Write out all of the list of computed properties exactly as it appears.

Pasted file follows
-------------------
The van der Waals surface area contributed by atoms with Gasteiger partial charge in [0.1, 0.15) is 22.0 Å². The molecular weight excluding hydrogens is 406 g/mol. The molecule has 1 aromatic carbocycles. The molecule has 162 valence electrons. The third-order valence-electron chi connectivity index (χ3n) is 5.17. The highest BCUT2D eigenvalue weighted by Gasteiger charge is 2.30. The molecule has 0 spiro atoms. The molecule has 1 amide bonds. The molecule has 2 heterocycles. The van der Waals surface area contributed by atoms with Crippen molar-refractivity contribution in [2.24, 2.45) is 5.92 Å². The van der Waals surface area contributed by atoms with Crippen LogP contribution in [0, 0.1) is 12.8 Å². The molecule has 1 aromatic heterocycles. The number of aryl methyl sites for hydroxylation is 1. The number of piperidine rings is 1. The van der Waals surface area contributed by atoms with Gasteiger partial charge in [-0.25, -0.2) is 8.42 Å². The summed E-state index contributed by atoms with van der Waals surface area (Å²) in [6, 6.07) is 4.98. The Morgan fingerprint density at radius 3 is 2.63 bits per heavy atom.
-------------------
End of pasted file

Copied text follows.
The van der Waals surface area contributed by atoms with Gasteiger partial charge in [0.1, 0.15) is 22.0 Å². The molecular weight excluding hydrogens is 406 g/mol. The molecule has 1 aromatic carbocycles. The molecule has 162 valence electrons. The third-order valence-electron chi connectivity index (χ3n) is 5.17. The highest BCUT2D eigenvalue weighted by Gasteiger charge is 2.30. The molecule has 0 spiro atoms. The molecule has 1 amide bonds. The molecule has 2 heterocycles. The van der Waals surface area contributed by atoms with Crippen molar-refractivity contribution in [2.24, 2.45) is 5.92 Å². The van der Waals surface area contributed by atoms with Crippen LogP contribution in [0, 0.1) is 12.8 Å². The molecule has 1 aromatic heterocycles. The number of aryl methyl sites for hydroxylation is 1. The number of piperidine rings is 1. The van der Waals surface area contributed by atoms with Gasteiger partial charge in [-0.25, -0.2) is 8.42 Å². The summed E-state index contributed by atoms with van der Waals surface area (Å²) in [6, 6.07) is 4.98. The Morgan fingerprint density at radius 3 is 2.63 bits per heavy atom.